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chapter 11 notes

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Genevieve Dewar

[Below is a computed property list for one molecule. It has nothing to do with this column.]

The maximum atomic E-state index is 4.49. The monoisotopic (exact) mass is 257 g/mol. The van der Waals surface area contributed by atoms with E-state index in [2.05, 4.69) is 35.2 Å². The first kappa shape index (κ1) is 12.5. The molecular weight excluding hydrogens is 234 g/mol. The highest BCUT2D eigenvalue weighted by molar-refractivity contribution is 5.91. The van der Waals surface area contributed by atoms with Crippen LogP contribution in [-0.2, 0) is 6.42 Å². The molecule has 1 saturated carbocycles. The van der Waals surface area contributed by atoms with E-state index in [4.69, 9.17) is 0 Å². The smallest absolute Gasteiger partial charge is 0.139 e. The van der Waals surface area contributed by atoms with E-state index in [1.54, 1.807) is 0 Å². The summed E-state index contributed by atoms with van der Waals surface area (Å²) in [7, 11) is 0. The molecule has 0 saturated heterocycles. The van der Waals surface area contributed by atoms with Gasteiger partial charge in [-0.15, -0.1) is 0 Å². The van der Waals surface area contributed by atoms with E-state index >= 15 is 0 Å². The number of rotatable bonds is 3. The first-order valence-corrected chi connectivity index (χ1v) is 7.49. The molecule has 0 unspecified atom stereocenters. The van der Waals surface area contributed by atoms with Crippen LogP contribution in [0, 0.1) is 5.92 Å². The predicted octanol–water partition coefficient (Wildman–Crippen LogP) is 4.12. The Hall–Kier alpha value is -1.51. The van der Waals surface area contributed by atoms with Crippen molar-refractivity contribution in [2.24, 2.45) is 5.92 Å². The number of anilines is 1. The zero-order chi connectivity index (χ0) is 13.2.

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Chapter 11 Notes N Fossils such as Omo I (195,000 years old) and Herto (165,000years old) are fundamentally modern : they look just like us Comparing the Middle and Upper Palaeolithic N Upper Paleo(Europe): term used for the final phase of the paleo in Europe dating to between 40,000 and 10,000ya, associated with the 1 appearance of anatomically modern humans in Europe N Late Stone Age: final phase of stone age in Africa dating between 40,000 and 10,000ya N Both the Upper paleo and late stone age mean the same thing (equivalent to each other) N Middle Paleo (Europe): term used for the time period in Europe after the lower paleo and before the before the upper paleo, dating between 250,000 and 40,000ya in compassing the cultures of pre modern varieties of human beings, including the Neandertals N Middle Stone Age : the term used for the time period in Africa after the early stone age and before the late stone age, dating to between 250,000 and 40,000ya, encompassing the cultures of pre modern varieties of human beings, including those transitional between pre modern and anatomically modern H. Sapiens N Randall White, has examined some if the major differences between cultures of the European Middle and Upper paleo; his list applies equally well to Africa and Asia. List has 8 steps: 1. Stone tool technologies based on the production of elongated blades rather than flakes Blade production involves significant planning and careful preparation of the stone core in order to maximize both the consistency and number of elongated, sharp- edged tool blanks that are produced from it This blade has more than 5 times the of usable edge ]ZL[L]o}7Z we see the beginning of a systematic movement toward this method of stone tool production Blade-based stone technology developed in western Europe by about 35,000B.P Craving tools called burins Gravettian: an upper paleo tool making tradition, characterized by the production of small and denticulate knives. Dated from 27,000 to 21,000B.P Solutrean: stone tool making tradition of the European Upper paleo, dating from 21,000 to 16,000ya
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